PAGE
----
“There are two types of having no money. Having no money after you pay your bills and having no money before you pay your bills.”

As with many things in life I didn’t appreciate at the time, my mother had summed up living on the bread line. She was in her early 30s standing in our kitchen in Tallaght and the electricity bill had come in. The ritual sick feeling encompassed us all. This bill spelled real ruin. The house had no heating system in it. There was a coal fire in the kitchen which had a back boiler that heated water but the bedrooms and bathroom had to be heated with a cheap blow heater she had picked up and circulated between the rooms. We lived in the kitchen. The front room was too cold. Those heaters meant the bill was astronomical. Had we been able to afford a heating system to run off the back boiler it would have been cheaper. Poverty makes things dearer.

There was a difference in the fire in the kitchen depending whether it was close after or close before the date of the monthly children’s allowance. Just after there was more coal and less slack, a situation reversed a couple of weeks later. The Winter Fuel Allowance was necessary but was only a slight mitigation.

The weekly Deserted Wives Allowance paid for basic food. It didn’t pay for clothes, transport, a phone or bills. My mother, despite the grindingly difficult time, remained optimistic in front of us. She would say as long as there was a sack of spuds and a tray of eggs there was always a dinner. And she had learned from her step mum to grow vegetables and fruit. My Nana’s digging for victory ethos from the second world war, meant we would have some treats in late summer and early autumn.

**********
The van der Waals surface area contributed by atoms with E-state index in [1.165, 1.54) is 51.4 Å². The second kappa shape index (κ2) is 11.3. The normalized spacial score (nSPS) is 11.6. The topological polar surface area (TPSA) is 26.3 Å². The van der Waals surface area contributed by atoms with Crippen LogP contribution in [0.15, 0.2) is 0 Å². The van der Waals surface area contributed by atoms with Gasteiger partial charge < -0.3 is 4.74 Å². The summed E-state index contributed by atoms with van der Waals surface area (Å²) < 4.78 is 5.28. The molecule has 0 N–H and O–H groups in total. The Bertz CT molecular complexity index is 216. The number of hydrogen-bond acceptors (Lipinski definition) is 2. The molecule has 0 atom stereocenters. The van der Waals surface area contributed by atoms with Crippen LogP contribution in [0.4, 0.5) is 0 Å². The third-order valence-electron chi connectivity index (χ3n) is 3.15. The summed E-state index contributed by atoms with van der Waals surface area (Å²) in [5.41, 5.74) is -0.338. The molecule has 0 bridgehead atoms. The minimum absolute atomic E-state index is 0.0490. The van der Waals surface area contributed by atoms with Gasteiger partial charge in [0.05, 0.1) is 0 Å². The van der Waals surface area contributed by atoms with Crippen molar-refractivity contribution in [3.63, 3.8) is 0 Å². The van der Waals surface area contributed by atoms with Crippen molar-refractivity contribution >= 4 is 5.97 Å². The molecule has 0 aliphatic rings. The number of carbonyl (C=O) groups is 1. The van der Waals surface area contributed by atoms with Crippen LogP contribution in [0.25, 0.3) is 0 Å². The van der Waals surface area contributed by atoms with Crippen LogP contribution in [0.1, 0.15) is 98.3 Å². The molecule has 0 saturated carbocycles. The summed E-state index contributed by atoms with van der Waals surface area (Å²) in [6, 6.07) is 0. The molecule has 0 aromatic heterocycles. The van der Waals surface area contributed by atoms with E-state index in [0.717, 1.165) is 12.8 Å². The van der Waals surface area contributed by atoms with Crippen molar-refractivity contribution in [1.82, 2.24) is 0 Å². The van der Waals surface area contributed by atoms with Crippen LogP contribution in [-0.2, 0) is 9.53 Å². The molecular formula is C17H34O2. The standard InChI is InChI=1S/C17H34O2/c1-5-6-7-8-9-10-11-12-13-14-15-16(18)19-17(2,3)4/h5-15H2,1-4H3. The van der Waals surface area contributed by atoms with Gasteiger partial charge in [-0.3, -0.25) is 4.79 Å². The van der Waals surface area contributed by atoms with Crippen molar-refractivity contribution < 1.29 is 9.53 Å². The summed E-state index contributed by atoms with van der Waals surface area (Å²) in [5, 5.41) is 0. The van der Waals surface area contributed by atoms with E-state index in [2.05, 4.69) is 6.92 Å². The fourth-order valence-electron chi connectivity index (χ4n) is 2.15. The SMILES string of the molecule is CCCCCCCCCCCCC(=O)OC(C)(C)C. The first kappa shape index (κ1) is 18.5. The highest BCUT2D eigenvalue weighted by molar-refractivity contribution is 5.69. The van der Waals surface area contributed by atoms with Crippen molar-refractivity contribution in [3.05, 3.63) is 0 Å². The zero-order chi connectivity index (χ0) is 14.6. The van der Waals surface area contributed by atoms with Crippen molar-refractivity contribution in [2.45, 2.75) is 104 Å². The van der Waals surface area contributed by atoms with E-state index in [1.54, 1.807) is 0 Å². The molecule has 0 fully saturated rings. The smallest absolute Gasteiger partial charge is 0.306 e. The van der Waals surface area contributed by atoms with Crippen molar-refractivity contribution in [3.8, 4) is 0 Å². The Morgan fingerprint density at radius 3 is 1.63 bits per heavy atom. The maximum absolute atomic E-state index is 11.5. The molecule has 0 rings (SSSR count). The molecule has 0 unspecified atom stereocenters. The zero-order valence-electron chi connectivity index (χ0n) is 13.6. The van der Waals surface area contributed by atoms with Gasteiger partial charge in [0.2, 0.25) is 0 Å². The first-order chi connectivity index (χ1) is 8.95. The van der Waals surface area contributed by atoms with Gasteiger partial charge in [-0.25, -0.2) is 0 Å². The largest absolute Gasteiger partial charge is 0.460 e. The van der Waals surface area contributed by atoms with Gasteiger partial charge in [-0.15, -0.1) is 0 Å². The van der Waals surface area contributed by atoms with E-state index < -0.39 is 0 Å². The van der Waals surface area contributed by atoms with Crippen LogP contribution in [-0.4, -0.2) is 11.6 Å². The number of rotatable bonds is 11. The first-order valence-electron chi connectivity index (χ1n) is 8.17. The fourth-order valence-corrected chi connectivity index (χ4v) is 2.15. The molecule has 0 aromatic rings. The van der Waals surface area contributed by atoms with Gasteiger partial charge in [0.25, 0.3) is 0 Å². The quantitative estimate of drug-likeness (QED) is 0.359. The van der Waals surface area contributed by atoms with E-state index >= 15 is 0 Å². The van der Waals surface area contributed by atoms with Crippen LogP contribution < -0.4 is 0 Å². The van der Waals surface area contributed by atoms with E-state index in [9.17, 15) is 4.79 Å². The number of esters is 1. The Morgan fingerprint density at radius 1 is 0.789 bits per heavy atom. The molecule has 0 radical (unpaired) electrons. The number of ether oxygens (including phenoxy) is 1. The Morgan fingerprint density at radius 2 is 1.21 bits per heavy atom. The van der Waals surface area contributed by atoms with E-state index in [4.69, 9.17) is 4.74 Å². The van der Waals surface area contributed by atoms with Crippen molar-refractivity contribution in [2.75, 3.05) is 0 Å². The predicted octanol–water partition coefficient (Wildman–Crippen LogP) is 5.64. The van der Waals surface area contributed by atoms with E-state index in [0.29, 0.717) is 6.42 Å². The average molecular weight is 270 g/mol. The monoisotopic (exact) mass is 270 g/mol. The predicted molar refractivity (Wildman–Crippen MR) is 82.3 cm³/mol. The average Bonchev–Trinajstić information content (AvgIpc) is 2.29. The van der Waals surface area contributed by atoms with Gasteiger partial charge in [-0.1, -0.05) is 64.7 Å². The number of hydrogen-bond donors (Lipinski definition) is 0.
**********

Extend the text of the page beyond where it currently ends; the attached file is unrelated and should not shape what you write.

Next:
There was a man who lived behind us who was in the St Vincent De Paul. He recognised my mother’s situation and her pride. He would bring the occasional bits and pieces that were “left over in the office”. In particular, the real butter from the butter mountains, and real beef. It was terrific. He managed to give dignity with much needed decent food. In return my mother made apple tarts from from her apple tree and butter that made real pastry. They both talked about it being fair exchange.

In Belfast today, there are food banks that meet the daily needs of families in our community. The need for them is growing at a horrifying rate with the pernicious changes to social welfare. It is not only the unemployed but also those on low wages who need the services of these good people.

In all of our supermarkets there are baskets collecting bits and pieces that good people contribute every week. An extra tin of beans or box of cornflakes that will undoubtedly go to those in need.

This is not a good news story. The generosity and good will of all those providing food to those most desperate is being exploited by an evil system of deliberate and enforced poverty. Charity is mitigating hunger but the cruel destruction of the welfare system relies on that. It is as cynical as it is wrong.

With every tin of beans we donate, there must be protest against why it is necessary. Or we become complicit in the causes of poverty with each tin of beans we donate.


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